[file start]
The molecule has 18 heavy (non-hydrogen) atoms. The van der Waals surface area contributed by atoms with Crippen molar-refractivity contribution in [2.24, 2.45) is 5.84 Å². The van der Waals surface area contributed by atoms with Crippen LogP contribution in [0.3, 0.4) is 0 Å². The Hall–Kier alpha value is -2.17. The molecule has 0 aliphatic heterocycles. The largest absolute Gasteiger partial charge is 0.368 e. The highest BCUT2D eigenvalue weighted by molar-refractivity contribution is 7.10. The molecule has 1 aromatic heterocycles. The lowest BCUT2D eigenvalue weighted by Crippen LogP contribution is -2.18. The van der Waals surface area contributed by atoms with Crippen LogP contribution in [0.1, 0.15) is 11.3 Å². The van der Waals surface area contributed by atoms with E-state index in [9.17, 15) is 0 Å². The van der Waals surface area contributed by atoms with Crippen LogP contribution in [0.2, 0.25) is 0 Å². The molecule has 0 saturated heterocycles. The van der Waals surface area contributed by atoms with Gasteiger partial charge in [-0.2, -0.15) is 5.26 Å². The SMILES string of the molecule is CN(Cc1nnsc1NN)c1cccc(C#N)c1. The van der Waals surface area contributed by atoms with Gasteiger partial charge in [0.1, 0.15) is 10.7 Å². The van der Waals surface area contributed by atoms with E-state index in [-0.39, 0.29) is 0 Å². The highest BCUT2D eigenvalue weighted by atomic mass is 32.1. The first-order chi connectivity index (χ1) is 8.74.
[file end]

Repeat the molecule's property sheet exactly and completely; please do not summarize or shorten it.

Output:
The molecule has 18 heavy (non-hydrogen) atoms. The van der Waals surface area contributed by atoms with Crippen molar-refractivity contribution in [2.24, 2.45) is 5.84 Å². The van der Waals surface area contributed by atoms with Crippen LogP contribution in [0.3, 0.4) is 0 Å². The Hall–Kier alpha value is -2.17. The molecule has 0 aliphatic heterocycles. The largest absolute Gasteiger partial charge is 0.368 e. The highest BCUT2D eigenvalue weighted by molar-refractivity contribution is 7.10. The molecule has 1 aromatic heterocycles. The lowest BCUT2D eigenvalue weighted by Crippen LogP contribution is -2.18. The van der Waals surface area contributed by atoms with Crippen LogP contribution in [0.1, 0.15) is 11.3 Å². The van der Waals surface area contributed by atoms with E-state index in [9.17, 15) is 0 Å². The van der Waals surface area contributed by atoms with Crippen LogP contribution in [0.2, 0.25) is 0 Å². The molecule has 0 saturated heterocycles. The van der Waals surface area contributed by atoms with Gasteiger partial charge in [-0.2, -0.15) is 5.26 Å². The SMILES string of the molecule is CN(Cc1nnsc1NN)c1cccc(C#N)c1. The van der Waals surface area contributed by atoms with Gasteiger partial charge in [0.1, 0.15) is 10.7 Å². The van der Waals surface area contributed by atoms with E-state index in [-0.39, 0.29) is 0 Å². The highest BCUT2D eigenvalue weighted by atomic mass is 32.1. The first-order chi connectivity index (χ1) is 8.74.